Martin McGuinness has resigned as Mid-Ulster MP.
He said this was in line with Sinn Fein's commitment to end double jobbing and planned to concentrate on his job as Stormont MLA and deputy First Minister.
Francie Molloy will run for the seat in his place.
Mr McGuinness said: "I am resigning as MP but I have no intention of leaving Mid-Ulster. South Derry and East Tyrone have suffered immensely as a result of the conflict.
"I will always be grateful to the people of this area for trusting me to represent them and their interests.
"I will of course continue to represent the Mid-Ulster constituency in the Assembly. I am honoured to do so both as an MLA and as deputy First Minister in equal partnership with Peter Robinson."
He was elected MP for Mid-Ulster in 1997.
The First Minister of Northern Ireland Peter Robinson praised US Secretary of State Hillary Clinton for her "instrumental" role in the peace process.
He said: "Very often, we will sit down, and somebody will mention someone who has claimed to be instrumental in the peace process, and Martin and I look at each other, and say 'Do you know them?'
"But you are one person who has consistently helped us. You have been a great friend to Northern Ireland."
Referring to the assassination off Co Sligo in the Irish Republic, he said he told the royals that he recognised they had lost a relative.
"I said to the Queen and the Duke they too had lost a loved one," he said.
Mr McGuinness revealed some of the detail of the private meeting during a talk show on RTE television.
The killing was discussed briefly after an historic handshake between the pair which has been hailed as a watershed moment in Anglo-Irish relations.
Mr McGuinness has not discussed any of the detail of the meeting until now. When he left the theatre he would only say that the Queen was very nice and that he was still a Republican.
Sinn Fein chief Martin McGuinness told the Queen that he recognised she suffered loss in the Northern Ireland Troubles.
The Stormont Deputy First Minister revealed that he addressed the 1979 IRA murder of her cousin Earl Mountbatten when he met her privately in Belfast last Wednesday.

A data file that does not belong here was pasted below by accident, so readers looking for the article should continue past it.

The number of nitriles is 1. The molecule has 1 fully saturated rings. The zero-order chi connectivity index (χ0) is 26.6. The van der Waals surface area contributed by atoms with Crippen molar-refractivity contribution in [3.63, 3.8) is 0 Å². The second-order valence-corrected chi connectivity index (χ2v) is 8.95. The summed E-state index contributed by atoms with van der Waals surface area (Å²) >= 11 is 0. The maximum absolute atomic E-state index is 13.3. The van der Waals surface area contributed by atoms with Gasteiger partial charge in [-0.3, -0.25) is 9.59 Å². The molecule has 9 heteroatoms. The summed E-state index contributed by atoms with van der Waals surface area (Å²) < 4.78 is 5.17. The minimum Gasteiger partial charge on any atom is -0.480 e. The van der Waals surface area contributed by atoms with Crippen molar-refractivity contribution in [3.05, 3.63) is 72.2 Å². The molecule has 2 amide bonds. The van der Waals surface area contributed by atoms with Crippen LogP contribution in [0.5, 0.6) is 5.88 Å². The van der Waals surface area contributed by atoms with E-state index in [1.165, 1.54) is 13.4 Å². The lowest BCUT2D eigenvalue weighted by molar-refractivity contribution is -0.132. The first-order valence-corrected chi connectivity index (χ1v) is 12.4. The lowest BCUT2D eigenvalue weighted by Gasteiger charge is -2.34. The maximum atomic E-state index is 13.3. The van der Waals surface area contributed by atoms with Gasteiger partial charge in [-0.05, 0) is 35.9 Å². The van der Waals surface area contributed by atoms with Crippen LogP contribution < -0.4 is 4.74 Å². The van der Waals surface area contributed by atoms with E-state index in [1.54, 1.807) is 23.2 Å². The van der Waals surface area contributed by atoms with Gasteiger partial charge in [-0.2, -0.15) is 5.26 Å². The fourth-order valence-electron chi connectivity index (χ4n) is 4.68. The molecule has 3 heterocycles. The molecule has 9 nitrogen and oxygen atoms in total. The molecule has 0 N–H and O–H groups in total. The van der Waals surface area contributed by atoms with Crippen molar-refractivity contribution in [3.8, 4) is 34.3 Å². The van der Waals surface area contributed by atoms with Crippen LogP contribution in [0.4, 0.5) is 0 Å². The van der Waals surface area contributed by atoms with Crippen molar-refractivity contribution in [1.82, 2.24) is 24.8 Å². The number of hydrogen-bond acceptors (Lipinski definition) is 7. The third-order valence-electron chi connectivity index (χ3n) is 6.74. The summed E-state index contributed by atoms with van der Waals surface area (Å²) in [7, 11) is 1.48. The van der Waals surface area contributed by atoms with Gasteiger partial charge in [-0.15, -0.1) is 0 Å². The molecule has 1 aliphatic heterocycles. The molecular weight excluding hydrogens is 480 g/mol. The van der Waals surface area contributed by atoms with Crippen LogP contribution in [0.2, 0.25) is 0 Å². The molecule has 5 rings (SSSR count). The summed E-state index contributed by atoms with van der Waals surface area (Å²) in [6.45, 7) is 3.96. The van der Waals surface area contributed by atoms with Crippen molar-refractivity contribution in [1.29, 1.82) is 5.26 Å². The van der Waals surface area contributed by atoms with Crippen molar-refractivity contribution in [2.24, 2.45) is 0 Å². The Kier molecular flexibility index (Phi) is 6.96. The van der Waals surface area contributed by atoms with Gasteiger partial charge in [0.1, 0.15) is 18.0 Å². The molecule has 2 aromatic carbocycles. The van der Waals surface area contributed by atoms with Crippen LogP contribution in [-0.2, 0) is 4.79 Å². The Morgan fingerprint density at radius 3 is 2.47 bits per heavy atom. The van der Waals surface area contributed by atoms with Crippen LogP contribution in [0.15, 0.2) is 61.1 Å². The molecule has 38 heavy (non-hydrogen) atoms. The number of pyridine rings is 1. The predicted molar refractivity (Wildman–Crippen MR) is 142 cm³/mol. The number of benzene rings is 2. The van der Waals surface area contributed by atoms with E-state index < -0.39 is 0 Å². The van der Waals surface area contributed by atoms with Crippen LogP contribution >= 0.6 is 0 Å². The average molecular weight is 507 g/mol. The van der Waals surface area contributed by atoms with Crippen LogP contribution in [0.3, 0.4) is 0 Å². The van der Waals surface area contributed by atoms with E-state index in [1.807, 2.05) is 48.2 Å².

The former terror commander said the Queen was very gracious about what he said.
Mr McGuinness said he would not detail exactly what he said during the eight minute discussion in the Lyric Theatre, which the Duke of Edinburgh also attended, or how the Queen responded.
The Queen and the Duke of Edinburgh were met by cheering crowds as they travelled in an open-top car to The Parliament Buildings in Stormont, as part of her visit to Northern Ireland.
Martin McGuinness has described meeting the Queen as, "very nice."
Martin McGuinness has said that, "it was nice" to meet the Queen and that the meeting went, "very well" as he left the Lyric Theatre this afternoon.
He also added, "I'm still a Republican."
Northern Ireland Secretary Owen Paterson met Mr McGuinness this morning and added that he was relaxed.
He said the Deputy First Minister greeted the Queen in Irish and their meeting was cordial.
It had obviously gone very well.This will move Northern Ireland on to a whole new plane. After all the trauma of Northern Ireland, everyone is looking forward.It is about a shared future, not a shared-out future.
None of this could have happened a few years ago so it is all looking to the future.
He said it was absolutely appropriate that when the Queen visits parts of the UK, she meets local politicians, democratically elected, pursuing their democratic political goals by peaceful means.
Mr Paterson added that it built on the success of the Queen's visit to the Republic of Ireland last year.
The Queen is expected to visit Stormont later today.